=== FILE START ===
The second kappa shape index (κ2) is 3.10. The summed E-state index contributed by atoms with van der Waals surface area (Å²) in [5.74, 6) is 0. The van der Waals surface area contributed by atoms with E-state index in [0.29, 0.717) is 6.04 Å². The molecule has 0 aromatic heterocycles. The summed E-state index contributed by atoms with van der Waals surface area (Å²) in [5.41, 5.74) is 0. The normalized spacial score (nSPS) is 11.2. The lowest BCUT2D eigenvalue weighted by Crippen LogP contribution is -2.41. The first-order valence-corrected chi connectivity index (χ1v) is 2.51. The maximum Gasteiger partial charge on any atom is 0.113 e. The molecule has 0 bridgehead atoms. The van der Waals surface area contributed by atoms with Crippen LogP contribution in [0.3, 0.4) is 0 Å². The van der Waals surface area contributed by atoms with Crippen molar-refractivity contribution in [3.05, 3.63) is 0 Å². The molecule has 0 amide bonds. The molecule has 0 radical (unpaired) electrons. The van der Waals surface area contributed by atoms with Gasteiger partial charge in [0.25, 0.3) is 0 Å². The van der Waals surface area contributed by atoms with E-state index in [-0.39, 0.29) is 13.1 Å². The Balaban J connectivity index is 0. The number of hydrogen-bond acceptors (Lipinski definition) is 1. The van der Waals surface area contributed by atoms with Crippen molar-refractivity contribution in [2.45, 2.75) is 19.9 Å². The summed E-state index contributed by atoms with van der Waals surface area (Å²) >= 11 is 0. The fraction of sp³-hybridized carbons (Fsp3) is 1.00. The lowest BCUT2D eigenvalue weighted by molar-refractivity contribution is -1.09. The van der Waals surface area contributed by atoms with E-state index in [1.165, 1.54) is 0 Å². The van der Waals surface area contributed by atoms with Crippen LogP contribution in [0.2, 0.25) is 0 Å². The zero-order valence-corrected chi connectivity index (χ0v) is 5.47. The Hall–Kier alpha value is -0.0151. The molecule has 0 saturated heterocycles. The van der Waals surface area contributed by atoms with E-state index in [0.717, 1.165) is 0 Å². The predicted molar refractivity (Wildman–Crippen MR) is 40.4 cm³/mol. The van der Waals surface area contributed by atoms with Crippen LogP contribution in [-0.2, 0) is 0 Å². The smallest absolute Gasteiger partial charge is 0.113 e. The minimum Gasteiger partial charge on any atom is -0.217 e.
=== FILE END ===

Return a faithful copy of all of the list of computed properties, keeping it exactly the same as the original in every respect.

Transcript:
The second kappa shape index (κ2) is 3.10. The summed E-state index contributed by atoms with van der Waals surface area (Å²) in [5.74, 6) is 0. The van der Waals surface area contributed by atoms with E-state index in [0.29, 0.717) is 6.04 Å². The molecule has 0 aromatic heterocycles. The summed E-state index contributed by atoms with van der Waals surface area (Å²) in [5.41, 5.74) is 0. The normalized spacial score (nSPS) is 11.2. The lowest BCUT2D eigenvalue weighted by Crippen LogP contribution is -2.41. The first-order valence-corrected chi connectivity index (χ1v) is 2.51. The maximum Gasteiger partial charge on any atom is 0.113 e. The molecule has 0 bridgehead atoms. The van der Waals surface area contributed by atoms with Crippen LogP contribution in [0.3, 0.4) is 0 Å². The van der Waals surface area contributed by atoms with Crippen molar-refractivity contribution in [3.05, 3.63) is 0 Å². The molecule has 0 amide bonds. The molecule has 0 radical (unpaired) electrons. The van der Waals surface area contributed by atoms with Gasteiger partial charge in [0.25, 0.3) is 0 Å². The van der Waals surface area contributed by atoms with E-state index in [-0.39, 0.29) is 13.1 Å². The Balaban J connectivity index is 0. The number of hydrogen-bond acceptors (Lipinski definition) is 1. The van der Waals surface area contributed by atoms with Crippen molar-refractivity contribution in [2.45, 2.75) is 19.9 Å². The summed E-state index contributed by atoms with van der Waals surface area (Å²) >= 11 is 0. The fraction of sp³-hybridized carbons (Fsp3) is 1.00. The lowest BCUT2D eigenvalue weighted by molar-refractivity contribution is -1.09. The van der Waals surface area contributed by atoms with E-state index in [1.165, 1.54) is 0 Å². The van der Waals surface area contributed by atoms with Crippen LogP contribution in [0.2, 0.25) is 0 Å². The zero-order valence-corrected chi connectivity index (χ0v) is 5.47. The Hall–Kier alpha value is -0.0151. The molecule has 0 saturated heterocycles. The van der Waals surface area contributed by atoms with E-state index in [0.717, 1.165) is 0 Å². The predicted molar refractivity (Wildman–Crippen MR) is 40.4 cm³/mol. The van der Waals surface area contributed by atoms with Crippen LogP contribution in [-0.2, 0) is 0 Å². The smallest absolute Gasteiger partial charge is 0.113 e. The minimum Gasteiger partial charge on any atom is -0.217 e.